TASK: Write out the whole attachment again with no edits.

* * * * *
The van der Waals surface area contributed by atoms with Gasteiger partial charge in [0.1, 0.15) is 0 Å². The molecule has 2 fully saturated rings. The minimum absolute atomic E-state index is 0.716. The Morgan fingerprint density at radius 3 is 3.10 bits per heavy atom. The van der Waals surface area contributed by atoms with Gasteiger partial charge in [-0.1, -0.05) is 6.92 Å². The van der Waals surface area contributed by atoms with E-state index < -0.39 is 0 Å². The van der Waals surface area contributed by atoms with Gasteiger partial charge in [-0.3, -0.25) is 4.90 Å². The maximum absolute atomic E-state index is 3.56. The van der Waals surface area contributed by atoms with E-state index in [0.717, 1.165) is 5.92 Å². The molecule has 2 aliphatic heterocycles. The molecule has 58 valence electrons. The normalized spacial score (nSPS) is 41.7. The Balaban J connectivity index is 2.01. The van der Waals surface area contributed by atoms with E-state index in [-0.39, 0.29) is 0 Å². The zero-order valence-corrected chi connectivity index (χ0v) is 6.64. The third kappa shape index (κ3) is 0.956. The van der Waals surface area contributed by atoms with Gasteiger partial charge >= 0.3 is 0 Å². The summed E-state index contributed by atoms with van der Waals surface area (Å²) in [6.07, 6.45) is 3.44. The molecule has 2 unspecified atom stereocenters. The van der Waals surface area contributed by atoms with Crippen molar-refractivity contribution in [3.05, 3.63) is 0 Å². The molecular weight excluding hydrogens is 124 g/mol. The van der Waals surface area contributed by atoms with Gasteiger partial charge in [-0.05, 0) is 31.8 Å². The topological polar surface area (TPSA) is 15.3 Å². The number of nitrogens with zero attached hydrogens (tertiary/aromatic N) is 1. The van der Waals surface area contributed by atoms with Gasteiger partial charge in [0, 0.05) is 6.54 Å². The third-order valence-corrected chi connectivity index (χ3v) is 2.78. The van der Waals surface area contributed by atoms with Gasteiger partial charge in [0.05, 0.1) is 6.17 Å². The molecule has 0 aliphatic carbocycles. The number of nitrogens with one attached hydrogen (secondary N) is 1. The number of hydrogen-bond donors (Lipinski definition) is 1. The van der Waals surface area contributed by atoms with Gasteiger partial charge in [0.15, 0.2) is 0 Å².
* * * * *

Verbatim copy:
The van der Waals surface area contributed by atoms with Gasteiger partial charge in [0.1, 0.15) is 0 Å². The molecule has 2 fully saturated rings. The minimum absolute atomic E-state index is 0.716. The Morgan fingerprint density at radius 3 is 3.10 bits per heavy atom. The van der Waals surface area contributed by atoms with Gasteiger partial charge in [-0.1, -0.05) is 6.92 Å². The van der Waals surface area contributed by atoms with E-state index < -0.39 is 0 Å². The van der Waals surface area contributed by atoms with Gasteiger partial charge in [-0.3, -0.25) is 4.90 Å². The maximum absolute atomic E-state index is 3.56. The van der Waals surface area contributed by atoms with E-state index in [0.717, 1.165) is 5.92 Å². The molecule has 2 aliphatic heterocycles. The molecule has 58 valence electrons. The normalized spacial score (nSPS) is 41.7. The Balaban J connectivity index is 2.01. The van der Waals surface area contributed by atoms with E-state index in [-0.39, 0.29) is 0 Å². The zero-order valence-corrected chi connectivity index (χ0v) is 6.64. The third kappa shape index (κ3) is 0.956. The van der Waals surface area contributed by atoms with Gasteiger partial charge >= 0.3 is 0 Å². The summed E-state index contributed by atoms with van der Waals surface area (Å²) in [6.07, 6.45) is 3.44. The molecule has 2 unspecified atom stereocenters. The van der Waals surface area contributed by atoms with Crippen molar-refractivity contribution in [3.05, 3.63) is 0 Å². The molecular weight excluding hydrogens is 124 g/mol. The van der Waals surface area contributed by atoms with Gasteiger partial charge in [-0.05, 0) is 31.8 Å². The topological polar surface area (TPSA) is 15.3 Å². The number of nitrogens with zero attached hydrogens (tertiary/aromatic N) is 1. The van der Waals surface area contributed by atoms with Gasteiger partial charge in [0, 0.05) is 6.54 Å². The third-order valence-corrected chi connectivity index (χ3v) is 2.78. The van der Waals surface area contributed by atoms with Gasteiger partial charge in [0.05, 0.1) is 6.17 Å². The molecule has 0 aliphatic carbocycles. The number of nitrogens with one attached hydrogen (secondary N) is 1. The number of hydrogen-bond donors (Lipinski definition) is 1. The van der Waals surface area contributed by atoms with Gasteiger partial charge in [0.15, 0.2) is 0 Å².